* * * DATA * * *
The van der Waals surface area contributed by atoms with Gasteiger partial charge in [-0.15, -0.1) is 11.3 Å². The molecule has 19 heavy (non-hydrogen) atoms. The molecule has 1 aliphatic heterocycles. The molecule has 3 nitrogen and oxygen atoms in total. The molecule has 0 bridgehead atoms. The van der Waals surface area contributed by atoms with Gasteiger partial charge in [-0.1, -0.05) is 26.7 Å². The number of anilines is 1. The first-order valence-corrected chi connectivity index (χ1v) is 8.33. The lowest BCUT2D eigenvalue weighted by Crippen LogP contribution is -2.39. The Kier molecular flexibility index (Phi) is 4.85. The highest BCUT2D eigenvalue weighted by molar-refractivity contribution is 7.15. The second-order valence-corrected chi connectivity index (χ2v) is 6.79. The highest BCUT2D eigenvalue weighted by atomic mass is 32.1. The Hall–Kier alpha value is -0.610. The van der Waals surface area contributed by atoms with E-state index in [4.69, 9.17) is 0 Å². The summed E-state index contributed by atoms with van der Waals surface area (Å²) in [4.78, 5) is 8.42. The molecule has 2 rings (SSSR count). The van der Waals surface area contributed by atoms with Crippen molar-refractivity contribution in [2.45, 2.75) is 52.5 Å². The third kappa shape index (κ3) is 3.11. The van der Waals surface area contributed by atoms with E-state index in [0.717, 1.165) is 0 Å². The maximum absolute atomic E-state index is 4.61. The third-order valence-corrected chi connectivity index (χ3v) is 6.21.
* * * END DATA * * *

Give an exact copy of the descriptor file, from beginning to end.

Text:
The van der Waals surface area contributed by atoms with Gasteiger partial charge in [-0.15, -0.1) is 11.3 Å². The molecule has 19 heavy (non-hydrogen) atoms. The molecule has 1 aliphatic heterocycles. The molecule has 3 nitrogen and oxygen atoms in total. The molecule has 0 bridgehead atoms. The van der Waals surface area contributed by atoms with Gasteiger partial charge in [-0.1, -0.05) is 26.7 Å². The number of anilines is 1. The first-order valence-corrected chi connectivity index (χ1v) is 8.33. The lowest BCUT2D eigenvalue weighted by Crippen LogP contribution is -2.39. The Kier molecular flexibility index (Phi) is 4.85. The highest BCUT2D eigenvalue weighted by molar-refractivity contribution is 7.15. The second-order valence-corrected chi connectivity index (χ2v) is 6.79. The highest BCUT2D eigenvalue weighted by atomic mass is 32.1. The Hall–Kier alpha value is -0.610. The van der Waals surface area contributed by atoms with E-state index in [4.69, 9.17) is 0 Å². The summed E-state index contributed by atoms with van der Waals surface area (Å²) in [4.78, 5) is 8.42. The molecule has 2 rings (SSSR count). The van der Waals surface area contributed by atoms with Crippen molar-refractivity contribution in [2.45, 2.75) is 52.5 Å². The third kappa shape index (κ3) is 3.11. The van der Waals surface area contributed by atoms with E-state index in [0.717, 1.165) is 0 Å². The maximum absolute atomic E-state index is 4.61. The third-order valence-corrected chi connectivity index (χ3v) is 6.21.